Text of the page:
Dealing with one of nature’s most divisive devices.
“Mom, she’s looking at me!”
“Dad, he won’t give me the toy I want!”
From the time they can talk, your children seem to have it out for one another. And in-between the punches and kicks, the name-calling and face-making, you wonder what you’re supposed to do. Well, wonder no more. Because you’re about to find out all about sibling rivalry, including how to make it have a more pleasant ending.
For many parents, having children who bicker and fight is very upsetting. Some parents even feel they have somehow failed when they see their children fighting day after day over the same thing, different things, and everything that arises. But you should know that despite your greatest attempts, you will likely never squelch sibling rivalry fully.
Sibling rivalry can come about for many reasons. Older children may get angry because they get stuck watching their younger brothers or sisters. While the problem is that these older kids would rather be playing video games, this anger gets aimed at the little brother or sister. Or if there is preferential treatment of one child, the other child will act out against the preferred sibling in order to get attention – even if the extra attention is due to special needs. And of course, kids, like adults, can get frustrated with one another due to clashing personalities.
Suppress and Conquer
While you can’t put an end to all bickering and fighting between your kids, you can help them avoid excessive rivalry. A few ways to limit the back-and-forth fighting over the next 18 years include the following:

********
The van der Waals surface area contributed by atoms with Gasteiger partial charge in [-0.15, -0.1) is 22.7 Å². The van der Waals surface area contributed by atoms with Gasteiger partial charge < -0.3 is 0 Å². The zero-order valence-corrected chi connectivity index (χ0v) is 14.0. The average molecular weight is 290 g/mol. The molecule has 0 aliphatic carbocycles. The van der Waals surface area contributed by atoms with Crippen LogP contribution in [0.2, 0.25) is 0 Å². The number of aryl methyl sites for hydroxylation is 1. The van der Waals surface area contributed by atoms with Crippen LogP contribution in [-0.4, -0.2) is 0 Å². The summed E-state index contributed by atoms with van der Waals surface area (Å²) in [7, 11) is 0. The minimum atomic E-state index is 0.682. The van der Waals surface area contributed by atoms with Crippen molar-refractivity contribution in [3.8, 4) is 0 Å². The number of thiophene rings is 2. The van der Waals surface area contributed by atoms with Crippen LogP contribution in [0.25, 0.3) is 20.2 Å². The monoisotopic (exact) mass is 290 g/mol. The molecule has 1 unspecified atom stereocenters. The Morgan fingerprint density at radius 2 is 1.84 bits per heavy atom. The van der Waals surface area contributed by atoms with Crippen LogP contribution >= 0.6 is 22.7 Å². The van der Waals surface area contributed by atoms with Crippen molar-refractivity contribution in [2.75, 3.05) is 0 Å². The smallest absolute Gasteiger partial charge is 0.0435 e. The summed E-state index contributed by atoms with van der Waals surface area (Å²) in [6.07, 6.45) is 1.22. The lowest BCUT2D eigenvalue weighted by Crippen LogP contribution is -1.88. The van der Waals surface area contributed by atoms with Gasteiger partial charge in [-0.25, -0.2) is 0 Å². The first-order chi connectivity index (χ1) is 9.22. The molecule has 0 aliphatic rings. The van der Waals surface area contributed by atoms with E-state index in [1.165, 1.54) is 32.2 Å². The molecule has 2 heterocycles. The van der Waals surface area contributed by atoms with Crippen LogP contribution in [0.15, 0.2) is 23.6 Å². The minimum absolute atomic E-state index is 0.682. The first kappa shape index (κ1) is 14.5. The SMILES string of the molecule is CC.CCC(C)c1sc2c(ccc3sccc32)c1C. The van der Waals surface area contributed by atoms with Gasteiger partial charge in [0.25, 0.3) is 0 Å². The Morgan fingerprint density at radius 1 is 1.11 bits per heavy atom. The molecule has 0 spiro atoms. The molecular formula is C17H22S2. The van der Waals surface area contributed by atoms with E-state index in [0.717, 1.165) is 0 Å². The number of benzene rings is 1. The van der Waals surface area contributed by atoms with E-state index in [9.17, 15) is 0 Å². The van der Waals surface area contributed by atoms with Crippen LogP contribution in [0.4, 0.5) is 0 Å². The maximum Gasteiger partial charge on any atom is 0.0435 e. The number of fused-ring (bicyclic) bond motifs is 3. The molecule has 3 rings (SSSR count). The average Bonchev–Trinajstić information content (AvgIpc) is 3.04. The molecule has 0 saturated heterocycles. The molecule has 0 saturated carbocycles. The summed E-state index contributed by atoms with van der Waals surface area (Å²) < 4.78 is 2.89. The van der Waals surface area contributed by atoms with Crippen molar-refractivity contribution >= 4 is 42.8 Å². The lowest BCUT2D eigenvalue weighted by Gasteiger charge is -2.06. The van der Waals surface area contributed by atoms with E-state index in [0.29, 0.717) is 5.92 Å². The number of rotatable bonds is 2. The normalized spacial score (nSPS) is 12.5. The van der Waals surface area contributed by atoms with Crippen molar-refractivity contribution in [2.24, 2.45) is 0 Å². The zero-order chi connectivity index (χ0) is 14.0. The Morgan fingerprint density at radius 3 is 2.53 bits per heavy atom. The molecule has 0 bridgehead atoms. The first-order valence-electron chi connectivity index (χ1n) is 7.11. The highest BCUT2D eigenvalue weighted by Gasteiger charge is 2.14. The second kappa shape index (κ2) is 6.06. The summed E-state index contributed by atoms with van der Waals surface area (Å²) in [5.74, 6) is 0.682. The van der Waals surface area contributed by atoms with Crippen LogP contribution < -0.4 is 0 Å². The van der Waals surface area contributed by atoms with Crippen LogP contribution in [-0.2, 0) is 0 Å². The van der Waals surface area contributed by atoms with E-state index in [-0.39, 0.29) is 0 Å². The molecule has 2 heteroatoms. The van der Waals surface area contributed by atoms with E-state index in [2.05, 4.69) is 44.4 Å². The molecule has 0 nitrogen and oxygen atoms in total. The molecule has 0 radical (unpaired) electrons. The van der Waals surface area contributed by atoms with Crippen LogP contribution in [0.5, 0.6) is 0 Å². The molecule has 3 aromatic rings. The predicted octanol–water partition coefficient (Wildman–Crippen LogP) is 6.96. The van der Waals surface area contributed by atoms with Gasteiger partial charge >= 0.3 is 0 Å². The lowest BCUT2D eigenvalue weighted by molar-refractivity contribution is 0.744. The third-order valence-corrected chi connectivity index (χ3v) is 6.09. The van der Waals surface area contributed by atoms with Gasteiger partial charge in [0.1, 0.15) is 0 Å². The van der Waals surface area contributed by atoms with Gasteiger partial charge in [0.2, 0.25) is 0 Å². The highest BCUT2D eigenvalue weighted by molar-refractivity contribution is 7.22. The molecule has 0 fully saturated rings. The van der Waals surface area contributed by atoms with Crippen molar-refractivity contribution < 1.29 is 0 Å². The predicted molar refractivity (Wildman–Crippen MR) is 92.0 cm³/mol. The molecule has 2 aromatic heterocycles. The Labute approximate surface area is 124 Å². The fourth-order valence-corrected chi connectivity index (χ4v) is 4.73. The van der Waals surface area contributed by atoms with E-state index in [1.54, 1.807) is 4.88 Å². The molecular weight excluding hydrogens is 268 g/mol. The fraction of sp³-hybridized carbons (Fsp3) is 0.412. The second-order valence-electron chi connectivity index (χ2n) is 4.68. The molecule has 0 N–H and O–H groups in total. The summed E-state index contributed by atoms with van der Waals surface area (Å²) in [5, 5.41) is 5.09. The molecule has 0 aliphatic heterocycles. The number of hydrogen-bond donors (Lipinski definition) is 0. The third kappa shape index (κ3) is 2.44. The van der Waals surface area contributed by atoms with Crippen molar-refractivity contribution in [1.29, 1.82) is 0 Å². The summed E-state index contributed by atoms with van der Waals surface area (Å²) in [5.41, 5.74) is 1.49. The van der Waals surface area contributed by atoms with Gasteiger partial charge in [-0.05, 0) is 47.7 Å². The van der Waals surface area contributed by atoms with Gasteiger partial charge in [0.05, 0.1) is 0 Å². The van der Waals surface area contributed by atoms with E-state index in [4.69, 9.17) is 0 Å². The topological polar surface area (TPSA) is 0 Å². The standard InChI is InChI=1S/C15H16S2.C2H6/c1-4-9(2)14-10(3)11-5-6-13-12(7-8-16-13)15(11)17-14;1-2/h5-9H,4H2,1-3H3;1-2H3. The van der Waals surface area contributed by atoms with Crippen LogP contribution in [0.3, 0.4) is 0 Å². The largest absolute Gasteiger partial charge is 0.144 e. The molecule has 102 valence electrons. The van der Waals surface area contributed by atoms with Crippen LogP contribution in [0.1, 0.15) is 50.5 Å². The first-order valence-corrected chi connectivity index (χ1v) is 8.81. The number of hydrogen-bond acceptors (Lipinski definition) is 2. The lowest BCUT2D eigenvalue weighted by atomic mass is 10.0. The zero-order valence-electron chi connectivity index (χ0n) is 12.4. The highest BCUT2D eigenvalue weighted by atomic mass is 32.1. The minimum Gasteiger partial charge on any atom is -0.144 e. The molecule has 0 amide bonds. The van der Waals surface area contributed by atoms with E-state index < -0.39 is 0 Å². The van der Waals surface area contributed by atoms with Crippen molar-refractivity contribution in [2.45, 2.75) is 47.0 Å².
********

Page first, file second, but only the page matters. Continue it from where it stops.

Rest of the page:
- Never compare your children. By doing this, you cause one to feel superior and the other inferior, a sure-fire way to induce rivalry.
- Talk about anger. Feeling frustrated or angry or experiencing feelings of resentment are normal. Let your children know this, but make sure they know it’s not okay to hurt one another in the heat of the moment.
- Model good behavior. If your children never see you handle differences without using your fists, they won’t understand how to do it in their daily sibling interactions.
Let ‘Em at It
As you know, life is one of the best teachers. With that in mind, you should not butt into every disagreement your children have. Instead, sit back and let them have their petty disagreements over who gets to use the shower first, and only step in when it looks like it could get dangerous for one or both of them.
By giving them a little breathing room, you provide your children with the opportunity to learn how to negotiate with one another and to get control over themselves, even when furious. If your children resort to nasty name-calling, it’s okay to give a little guidance on common courtesy and tone. Just be sure you’re not swooping down to save one child or the other from the disagreement, as doing this will encourage even more sibling rivalry.
Teach Them Right
Before your children start throwing punches and calling names, you may be able to keep them under control with a little preventive rule setting. When your children aren’t in the sibling-rivalry mode, talk with them about what you expect out of them at all times. What words can they say to make their point? Is name calling acceptable? If so, in what situations? Is it okay for a brother or sister to throw something at a sibling at any time?
Once you’ve made your expectations for your children clear to them in all situations, they’ll better understand how to conduct themselves when the urge to hurt one another kicks in. And in the event they have a difficult time meeting your expectations, they’ll know the consequences that await.